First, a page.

17.  Clement. Clement (Clem) Sulivane, Octavia's son by her second husband, Dr. Vance (sometimes spelled "Vans") Sulivane.  He attended Princeton University and the University of Virginia, studied law and was admitted to the bar in South Carolina.  After the Civil War he settled in Maryland, where he practiced law and was active in Democratic politics.  I would like to do further investigation of him, including check to see if there is a collection of his papers in the Maryland State Archives.  He died in 1923.  He was Earl Van Dorn's aide-decamp until the latter's assassination May 7, 1863.


By now you should be grasping a pattern of nepotism in the appointment of staff officers by Earl Van Dorn.  See footnote No. 7 on Donelson Jenkins.  Another analogous example involved Earl's first cousin, Gen. John George Walker of Missouri, in his appointment of a much younger first cousin, Donelson Caffery, II, of Louisiana to his staff when the former was serving in Louisiana.  Walker was the son of still another Caffery sister of Sophia Van Dorn, etc.  This Caffery was the son of the oldest son of John and Mary Caffery, and died when his son was only three months old.  The family seat was near Franklin, La., in St. Mary's Parish. See note No. 4 on Sarah Shoemaker.


This is not to suggest that the junior appointees were not capable or talented people.  Donelson Caffery II later became a U. S. Senator from Louisiana.  I think Clement Sulivane's later career was likewise commendable, though less conspicuous than Caffery's.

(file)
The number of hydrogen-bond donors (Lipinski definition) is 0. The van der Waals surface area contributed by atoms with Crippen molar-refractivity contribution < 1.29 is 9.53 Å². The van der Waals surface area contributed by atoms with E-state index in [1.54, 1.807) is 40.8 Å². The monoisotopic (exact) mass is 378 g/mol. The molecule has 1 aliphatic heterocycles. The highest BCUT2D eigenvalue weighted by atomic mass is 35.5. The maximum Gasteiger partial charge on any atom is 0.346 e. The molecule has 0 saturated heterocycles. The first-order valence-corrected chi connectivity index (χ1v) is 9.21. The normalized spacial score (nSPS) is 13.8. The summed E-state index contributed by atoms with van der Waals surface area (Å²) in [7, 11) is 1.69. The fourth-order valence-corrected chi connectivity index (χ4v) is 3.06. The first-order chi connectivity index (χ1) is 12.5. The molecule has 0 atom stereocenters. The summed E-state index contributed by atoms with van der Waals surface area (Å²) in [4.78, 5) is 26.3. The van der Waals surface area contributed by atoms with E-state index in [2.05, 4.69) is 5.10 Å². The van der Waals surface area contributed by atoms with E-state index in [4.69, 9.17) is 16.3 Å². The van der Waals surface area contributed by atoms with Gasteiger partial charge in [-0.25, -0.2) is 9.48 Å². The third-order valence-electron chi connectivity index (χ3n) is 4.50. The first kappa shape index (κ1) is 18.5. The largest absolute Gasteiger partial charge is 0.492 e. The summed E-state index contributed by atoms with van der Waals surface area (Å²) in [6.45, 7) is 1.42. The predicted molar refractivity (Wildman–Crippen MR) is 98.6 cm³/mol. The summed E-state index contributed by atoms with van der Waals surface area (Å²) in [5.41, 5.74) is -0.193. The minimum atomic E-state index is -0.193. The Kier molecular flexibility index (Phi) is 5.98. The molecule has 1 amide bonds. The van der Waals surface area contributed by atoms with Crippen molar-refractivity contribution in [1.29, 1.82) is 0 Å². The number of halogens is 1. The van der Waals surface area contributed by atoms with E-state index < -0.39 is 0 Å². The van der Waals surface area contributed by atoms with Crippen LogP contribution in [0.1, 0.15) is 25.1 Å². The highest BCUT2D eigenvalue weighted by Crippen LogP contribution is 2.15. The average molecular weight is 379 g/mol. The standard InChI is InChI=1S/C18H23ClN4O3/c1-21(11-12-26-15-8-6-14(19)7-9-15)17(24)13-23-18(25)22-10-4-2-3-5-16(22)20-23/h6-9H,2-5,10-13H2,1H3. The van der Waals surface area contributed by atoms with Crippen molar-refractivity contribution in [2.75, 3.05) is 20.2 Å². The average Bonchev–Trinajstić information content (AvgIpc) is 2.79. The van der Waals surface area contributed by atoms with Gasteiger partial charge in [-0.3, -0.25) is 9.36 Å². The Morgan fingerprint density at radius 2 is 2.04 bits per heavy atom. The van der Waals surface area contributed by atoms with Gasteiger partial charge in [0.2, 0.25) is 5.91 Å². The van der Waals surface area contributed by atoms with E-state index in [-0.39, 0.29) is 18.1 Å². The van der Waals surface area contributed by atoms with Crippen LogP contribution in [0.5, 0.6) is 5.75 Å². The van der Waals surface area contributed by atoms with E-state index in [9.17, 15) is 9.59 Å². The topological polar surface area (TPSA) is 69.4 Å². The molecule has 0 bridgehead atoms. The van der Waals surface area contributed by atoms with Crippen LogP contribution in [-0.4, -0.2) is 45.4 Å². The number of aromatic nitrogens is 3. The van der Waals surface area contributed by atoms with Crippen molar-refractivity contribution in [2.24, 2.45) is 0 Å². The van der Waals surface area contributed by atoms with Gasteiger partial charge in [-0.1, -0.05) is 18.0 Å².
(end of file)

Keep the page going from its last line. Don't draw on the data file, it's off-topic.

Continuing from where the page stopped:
18.  Caroline.  Caroline Godbold Van Dorn, left a widow with two pre-teen children by Earl Van Dorn's assassination May 7, 1863, at Spring Hill, Tenn.  Of all the critical witnesses to this drama, Caroline Van Dorn is silent in pen and tongue.  She was the daughter of a plantation owner and lived near Calvert, Ala.  She endured long separations from her husband because of his army career. By Earl, she had two children, a daughter, Olivia, and a son, Earl, Jr.  The daughter died at age 27, leaving a husband and four children.  Caroline Van Dorn survived the death of her daughter by only a few months.  The son died unmarried at age 29 in April, 1884.  With him the male line of Peter Aaron Van Dorn's family became extinct.  Apparently contact with the direct descendants of Earl Van Dorn was lost early by descendants of Earl's siblings.  I am eager to make contact with them, if any there be who can prove the connection to my satisfaction.